July 11, 2021

6 characteristics of small but mighty legal departments

Only 8% of GCs are fulfilling the appetite for strategic, business-minded legal counsel. So how can small legal departments rise to the challenge? Here are 6 characteristics of small but mighty legal departments.

Legal Ops

Small legal departments have been asked to do more with less for some time now.

While most have found ways to tackle their new responsibilities, only 8% of General Counsel are feeding the appetite of senior leaders looking for more strategic legal advisors.*

With this in mind, and in light of the current pandemic, in-house lawyers must accelerate the rate at which they adapt to the new in-house legal arena.

How can they do this? They can become an invaluable player within the business by adopting six characteristics of high-performing legal departments.

Strategic thinking

The performance of a legal team is judged on its ability to serve the business. Therefore, high-impact legal departments, no matter the size, have a strategic plan in place which aligns their actions to the company's objectives.

If you don't take the time to evaluate the performance of your legal department and align your actions to business priorities, you will struggle to position yourself as a strategic partner to other teams. A strategic mindset will also help establish common ground when working with departments across the business.

Additionally, remembering that the legal department's objectives don't only benefit the legal team, but rather contribute to business success, can also help promote a sense of purpose for General Counsel (GC). This is especially important for solo in-house lawyers who often find themselves in their one-person world of legal.

Consistent momentum

Consistent momentum is a lesson usually learned through experience. As is likely the case with most departments in a business, there will be certain times throughout the year that are a little more chaotic than others (yes, I'm talking about quarter ends).

While it can be tempting to take your foot off the gas when you're over the hump of a quarter end, high-performing legal teams have a relatively consistent level of momentum throughout the quarter. This is a particularly useful technique for small legal teams as it unlocks pockets of productivity that would traditionally be lost in lower pressure periods.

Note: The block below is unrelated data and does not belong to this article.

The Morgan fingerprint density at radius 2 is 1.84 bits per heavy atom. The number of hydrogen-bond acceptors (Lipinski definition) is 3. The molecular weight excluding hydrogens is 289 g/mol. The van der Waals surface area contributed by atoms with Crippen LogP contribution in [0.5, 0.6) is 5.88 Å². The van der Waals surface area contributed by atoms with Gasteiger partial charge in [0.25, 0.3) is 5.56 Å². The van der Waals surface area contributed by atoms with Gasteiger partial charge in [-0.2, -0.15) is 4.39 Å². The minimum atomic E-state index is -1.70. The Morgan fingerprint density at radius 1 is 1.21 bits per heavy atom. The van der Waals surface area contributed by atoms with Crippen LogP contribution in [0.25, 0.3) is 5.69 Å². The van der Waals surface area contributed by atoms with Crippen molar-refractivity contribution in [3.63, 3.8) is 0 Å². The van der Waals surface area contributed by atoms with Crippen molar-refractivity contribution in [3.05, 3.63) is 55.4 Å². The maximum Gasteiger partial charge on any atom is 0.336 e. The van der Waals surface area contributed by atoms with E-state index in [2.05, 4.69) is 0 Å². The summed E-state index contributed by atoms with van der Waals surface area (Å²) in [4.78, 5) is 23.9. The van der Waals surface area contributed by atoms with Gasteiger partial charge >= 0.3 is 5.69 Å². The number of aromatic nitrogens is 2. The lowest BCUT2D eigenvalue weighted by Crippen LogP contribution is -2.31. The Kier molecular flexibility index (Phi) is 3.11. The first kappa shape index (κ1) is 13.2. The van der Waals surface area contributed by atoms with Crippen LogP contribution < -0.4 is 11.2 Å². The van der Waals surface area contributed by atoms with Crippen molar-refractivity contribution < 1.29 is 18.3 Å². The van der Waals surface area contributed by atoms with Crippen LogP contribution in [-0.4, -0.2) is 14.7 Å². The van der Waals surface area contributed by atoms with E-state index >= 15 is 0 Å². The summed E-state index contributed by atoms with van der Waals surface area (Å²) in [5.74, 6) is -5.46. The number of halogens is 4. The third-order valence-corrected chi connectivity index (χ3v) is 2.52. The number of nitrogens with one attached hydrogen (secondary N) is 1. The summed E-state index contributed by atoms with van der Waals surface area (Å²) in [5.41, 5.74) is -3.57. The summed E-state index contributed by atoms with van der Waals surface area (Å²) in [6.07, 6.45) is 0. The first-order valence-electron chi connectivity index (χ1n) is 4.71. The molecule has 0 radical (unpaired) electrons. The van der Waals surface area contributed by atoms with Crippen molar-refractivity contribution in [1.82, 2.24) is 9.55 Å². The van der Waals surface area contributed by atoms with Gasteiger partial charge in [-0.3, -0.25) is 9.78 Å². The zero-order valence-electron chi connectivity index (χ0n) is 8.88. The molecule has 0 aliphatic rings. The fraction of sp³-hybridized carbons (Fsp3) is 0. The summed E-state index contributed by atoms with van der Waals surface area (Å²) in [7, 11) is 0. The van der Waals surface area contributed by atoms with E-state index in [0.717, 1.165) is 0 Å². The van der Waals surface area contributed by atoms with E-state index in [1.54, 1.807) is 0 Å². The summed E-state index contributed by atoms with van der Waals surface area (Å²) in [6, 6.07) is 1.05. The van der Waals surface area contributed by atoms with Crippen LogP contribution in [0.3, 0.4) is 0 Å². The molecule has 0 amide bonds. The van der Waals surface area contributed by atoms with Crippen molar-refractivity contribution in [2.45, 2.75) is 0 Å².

To achieve close to consistent momentum, in-house lawyers must shift their mindset to view quarter end as a checkpoint, rather than a destination. This isn't to say that you can stop other departments from asking more of you at quarter end, but you can anticipate that this will happen. Therefore, armed with this knowledge, you can manage your quarter accordingly; bringing forward or pushing back non-urgent work to a time that is likely to be less intense. It's all about controlling the controllables and managing the expected.

Strong business relationships

Traditionally, there was a "them vs. us" mentality between business teams and the legal department. Yet, many in-house lawyers are now combatting this stereotype by proactively developing relationships and working collaboratively with teams across the business.

Strong relationships are built on trust and can only be achieved when both parties are open, supportive and appreciative of one another's expertise. Effective in-house lawyers position themselves as complementary members of the wider team and not as a silo.